Casbaa notes that despite its status as India‘s leading last mile connector, the cable TV industry in India has not been able to enter the next stage of evolution network upgrades and deployment of digital television and broadband services. Penetration for broadband digital services by the cable networks is, for instance, minimal. Of 68 million cable homes, only 350,000 have broadband, and hardly any subscribe to a bundle of broadband and cable TV.


Industry revenues illustrate the same point. India‘s cable television sector generates $4.3 billion per year in turnover (subscription and advertising), making it one of the largest in the Asia Pacific. Regrettably, only a fraction of this figure less than $100 million flows from broadband digital services.


Nevertheless, the cable industry, as India‘s leading last mile network, will continue to hold the key to exponentially increasing the country‘s broadband take up.


The reach of the cable industry will continue to grow, as it is projected to further consolidate its status as the leading last mile service provider. The cable industry, for instance, is expected to serve more than 100 million homes by 2010. This size and scale, if harnessed, presents a great opportunity to drive broadband digital deployment.


Analysis from advanced markets as well as India suggests that digital television over cable networks will be one of the most important drivers of innovation and growth in the information and communication technology sector, with digital television providing a platform: (1) to stimulate growth in the local content industry leading to a diversity in programming never witnessed before; and (2) to enable a narrowing of the digital divide, opening the full potential of interactive services to parts of society that otherwise may remain excluded from a purely PC based digital world.


In addition, the advancement of digital television and broadband services over cable networks will afford consumers the ability to choose from more than one infrastructure provider to buy advanced converged services.


Consumer choice, as it stands today in leading countries, is largely between the competing infrastructure players: telecoms companies via Digital Subscriber Lines, cable operators via hybrid fiber coaxial cable, and, to a more nascent degree, Direct to Home Satellite (DTH) operators in partnership with xDSL, cable, or wireless broadband operators.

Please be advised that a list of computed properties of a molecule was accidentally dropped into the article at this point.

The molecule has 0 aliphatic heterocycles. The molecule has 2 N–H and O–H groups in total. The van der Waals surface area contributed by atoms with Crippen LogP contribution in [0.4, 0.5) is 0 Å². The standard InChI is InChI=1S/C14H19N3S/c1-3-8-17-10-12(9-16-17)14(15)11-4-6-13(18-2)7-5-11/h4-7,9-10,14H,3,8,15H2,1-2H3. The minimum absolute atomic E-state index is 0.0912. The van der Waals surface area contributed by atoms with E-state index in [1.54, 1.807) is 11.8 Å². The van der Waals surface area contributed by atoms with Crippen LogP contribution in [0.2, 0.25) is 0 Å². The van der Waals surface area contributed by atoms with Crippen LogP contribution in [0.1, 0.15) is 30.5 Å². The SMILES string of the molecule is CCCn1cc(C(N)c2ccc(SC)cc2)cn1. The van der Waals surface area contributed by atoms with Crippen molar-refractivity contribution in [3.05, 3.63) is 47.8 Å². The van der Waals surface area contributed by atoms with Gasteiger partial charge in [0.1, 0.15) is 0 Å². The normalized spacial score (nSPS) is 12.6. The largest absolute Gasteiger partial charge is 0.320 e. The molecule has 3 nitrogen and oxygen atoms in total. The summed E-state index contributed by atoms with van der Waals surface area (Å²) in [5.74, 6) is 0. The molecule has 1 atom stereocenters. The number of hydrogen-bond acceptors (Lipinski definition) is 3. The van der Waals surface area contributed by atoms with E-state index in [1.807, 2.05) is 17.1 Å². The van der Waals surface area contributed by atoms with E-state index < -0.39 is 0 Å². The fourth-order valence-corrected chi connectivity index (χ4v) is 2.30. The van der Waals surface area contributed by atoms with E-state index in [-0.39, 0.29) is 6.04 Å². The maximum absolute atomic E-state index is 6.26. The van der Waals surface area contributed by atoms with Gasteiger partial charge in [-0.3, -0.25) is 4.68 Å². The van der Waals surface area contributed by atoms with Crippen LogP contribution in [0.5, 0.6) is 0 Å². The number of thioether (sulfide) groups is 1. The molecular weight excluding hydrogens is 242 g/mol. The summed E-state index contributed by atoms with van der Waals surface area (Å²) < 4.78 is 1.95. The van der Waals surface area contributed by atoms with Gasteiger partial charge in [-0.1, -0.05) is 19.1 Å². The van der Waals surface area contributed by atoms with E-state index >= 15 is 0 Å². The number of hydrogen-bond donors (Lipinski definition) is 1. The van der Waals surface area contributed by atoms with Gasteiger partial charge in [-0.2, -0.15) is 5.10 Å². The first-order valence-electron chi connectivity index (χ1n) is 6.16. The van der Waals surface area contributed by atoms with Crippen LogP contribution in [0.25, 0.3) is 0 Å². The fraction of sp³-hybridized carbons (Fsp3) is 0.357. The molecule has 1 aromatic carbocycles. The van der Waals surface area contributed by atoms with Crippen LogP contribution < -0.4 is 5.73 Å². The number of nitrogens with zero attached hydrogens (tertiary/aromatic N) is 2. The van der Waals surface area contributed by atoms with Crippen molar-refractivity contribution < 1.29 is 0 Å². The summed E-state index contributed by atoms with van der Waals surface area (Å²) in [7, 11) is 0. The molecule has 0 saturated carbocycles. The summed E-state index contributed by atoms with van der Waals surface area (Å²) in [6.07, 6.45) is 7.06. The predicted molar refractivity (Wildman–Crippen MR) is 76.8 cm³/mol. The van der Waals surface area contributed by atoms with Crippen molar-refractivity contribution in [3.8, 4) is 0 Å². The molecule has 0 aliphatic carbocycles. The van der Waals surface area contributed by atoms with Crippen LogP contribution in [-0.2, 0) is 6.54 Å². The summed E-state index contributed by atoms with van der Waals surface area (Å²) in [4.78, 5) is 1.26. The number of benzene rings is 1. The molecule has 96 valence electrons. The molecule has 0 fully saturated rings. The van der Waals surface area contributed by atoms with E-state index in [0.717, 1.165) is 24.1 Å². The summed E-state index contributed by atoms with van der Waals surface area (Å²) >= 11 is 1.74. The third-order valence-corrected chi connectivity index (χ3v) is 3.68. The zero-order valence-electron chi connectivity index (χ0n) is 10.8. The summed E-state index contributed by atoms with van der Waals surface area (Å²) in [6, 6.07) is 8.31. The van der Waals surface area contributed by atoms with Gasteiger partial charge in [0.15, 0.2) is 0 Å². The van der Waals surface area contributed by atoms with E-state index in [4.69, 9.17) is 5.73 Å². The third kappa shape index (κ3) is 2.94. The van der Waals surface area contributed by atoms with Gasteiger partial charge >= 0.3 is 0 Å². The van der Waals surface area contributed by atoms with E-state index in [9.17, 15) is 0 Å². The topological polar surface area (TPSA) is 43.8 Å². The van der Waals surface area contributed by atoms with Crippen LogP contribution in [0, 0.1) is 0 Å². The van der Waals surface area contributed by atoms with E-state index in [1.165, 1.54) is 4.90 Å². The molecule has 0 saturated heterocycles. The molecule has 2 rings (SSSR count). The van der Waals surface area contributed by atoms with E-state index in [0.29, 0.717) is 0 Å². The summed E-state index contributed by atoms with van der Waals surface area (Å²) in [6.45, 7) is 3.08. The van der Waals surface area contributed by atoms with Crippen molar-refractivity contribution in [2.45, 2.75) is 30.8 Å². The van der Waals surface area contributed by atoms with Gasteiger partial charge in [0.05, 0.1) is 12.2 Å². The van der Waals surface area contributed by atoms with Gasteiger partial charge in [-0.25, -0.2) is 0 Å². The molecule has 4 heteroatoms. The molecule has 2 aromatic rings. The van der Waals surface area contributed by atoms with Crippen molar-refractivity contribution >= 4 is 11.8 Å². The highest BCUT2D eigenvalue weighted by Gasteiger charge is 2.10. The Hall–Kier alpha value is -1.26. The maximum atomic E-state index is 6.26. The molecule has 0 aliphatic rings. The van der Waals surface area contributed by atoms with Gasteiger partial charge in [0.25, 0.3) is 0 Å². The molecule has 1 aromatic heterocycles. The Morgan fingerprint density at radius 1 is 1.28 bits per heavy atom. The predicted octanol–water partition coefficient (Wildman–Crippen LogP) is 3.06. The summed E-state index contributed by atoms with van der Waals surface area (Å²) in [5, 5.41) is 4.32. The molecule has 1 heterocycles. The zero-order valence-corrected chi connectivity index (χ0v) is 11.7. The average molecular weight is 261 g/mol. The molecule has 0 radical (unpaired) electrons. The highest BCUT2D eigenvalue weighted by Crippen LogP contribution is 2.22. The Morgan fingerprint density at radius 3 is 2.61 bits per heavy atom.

The development of broadband digital services in countries in Asia and elsewhere is strongest where infrastructure based competition is most prevalent. Further, as in other infrastructurebased areas of the economy, knock on investments follow providing other participants an opportunity to flourish, including content providers, software companies and technology firms.


If India could achieve half of China‘s current level of GDP contributlon from broadband digital services (a reasonable target, given that India‘s growth in other areas, including mobile phone subscribers, has overtaken China‘s), the addition to India‘s GDP would be roughly Rs 54.6 billion which in turn would likely generate an estimated 100,000 new jobs. The government would be reaping about Rs 18 billion in new tax revenue.


In addition to the broad macroeconomic benefits, such an operating environment would bring about a major increase in activity within the television/entertainment sector alone, with massive stimulation of India‘s creative industries, financed by dual financial flows from consumers who have in India and abroad demonstrated that they are prepared to voluntarily pay for content when it is compelling, and advertisers, who would benefit from the ability of digital architecture to deliver more targeted messages.


This last feature of the digital entertainment marketplace greatly increases participation in the advertising industry, as smaller advertisers can improve their marketing to niche targets at relatively low cost, thus generating further economic activity and spreading the benefits of digitalisation to a broader range of economic actors.


In a more fully digital environment, other follow on effects would flow. A broad range of niche television products would be made available to meet the desires of smaller groups of Indian consumers than are now targeted by mass market media. E government channels could be extended to the regional/state level. New channels might be developed to satisfy devotees of particular sports or even Bollywood news.